Linked by Thom Holwerda on Fri 22nd Jun 2012 23:17 UTC
Ubuntu, Kubuntu, Xubuntu After Fedora, Ubuntu has now also announced how it's going to handle the nonsense called "Secure" Boot. The gist: they'll use the same key as Fedora, but they claim they can't use GRUB2. "In the event that a manufacturer makes a mistake and delivers a locked-down system with a GRUB 2 image signed by the Ubuntu key, we have not been able to find legal guidance that we wouldn't then be required by the terms of the GPLv3 to disclose our private key in order that users can install a modified boot loader. At that point our certificates would of course be revoked and everyone would end up worse off." So, they're going to use the more liberally licensed efilinux loader from Intel. Only the bootloader will be signed; the kernel will not.
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Good point, but you're missing mine.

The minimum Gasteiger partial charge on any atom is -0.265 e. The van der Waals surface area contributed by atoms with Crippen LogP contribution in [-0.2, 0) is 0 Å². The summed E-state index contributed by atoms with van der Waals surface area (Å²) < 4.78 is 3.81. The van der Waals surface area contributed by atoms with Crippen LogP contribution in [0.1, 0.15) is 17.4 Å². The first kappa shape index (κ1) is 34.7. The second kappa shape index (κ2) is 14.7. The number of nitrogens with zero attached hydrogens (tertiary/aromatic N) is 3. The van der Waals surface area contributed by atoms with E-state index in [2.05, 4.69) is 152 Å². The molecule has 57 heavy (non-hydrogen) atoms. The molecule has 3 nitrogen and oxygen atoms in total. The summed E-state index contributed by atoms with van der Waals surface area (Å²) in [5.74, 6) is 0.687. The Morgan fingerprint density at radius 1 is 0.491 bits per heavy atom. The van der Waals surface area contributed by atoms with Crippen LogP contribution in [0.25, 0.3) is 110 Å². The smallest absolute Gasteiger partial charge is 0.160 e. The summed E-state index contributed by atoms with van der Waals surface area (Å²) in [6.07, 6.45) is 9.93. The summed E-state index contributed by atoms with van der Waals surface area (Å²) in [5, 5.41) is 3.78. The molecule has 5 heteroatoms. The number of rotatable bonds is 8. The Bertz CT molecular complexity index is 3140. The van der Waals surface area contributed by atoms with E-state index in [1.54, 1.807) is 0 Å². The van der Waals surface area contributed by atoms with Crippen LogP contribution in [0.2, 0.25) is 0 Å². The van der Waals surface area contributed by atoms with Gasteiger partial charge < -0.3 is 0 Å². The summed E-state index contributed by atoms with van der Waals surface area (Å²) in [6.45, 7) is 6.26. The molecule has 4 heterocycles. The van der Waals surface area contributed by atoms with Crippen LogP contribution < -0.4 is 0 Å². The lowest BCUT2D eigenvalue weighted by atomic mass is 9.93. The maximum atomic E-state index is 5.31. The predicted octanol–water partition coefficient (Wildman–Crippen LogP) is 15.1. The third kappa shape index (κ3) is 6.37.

Having the "government regulate what software and hardware we may make" is not the same as asking "Where are the lawyers" to pursue enforcement of existing anti-trust laws.

What makes you think this breaches existing anti-trust laws? Because while I agree that it's intended as an anti-competitive move, the courts will see that Microsoft are *requiring* their vendors to provide a "disable secure-boot" function, which kind of defeats the argument. Not only that, they're offering (for a nominal charge) a certificate service to competitors who might lack the influence to get their own certificates distributed by vendors.

So, you still think enforcing existing anti-trust laws will help?

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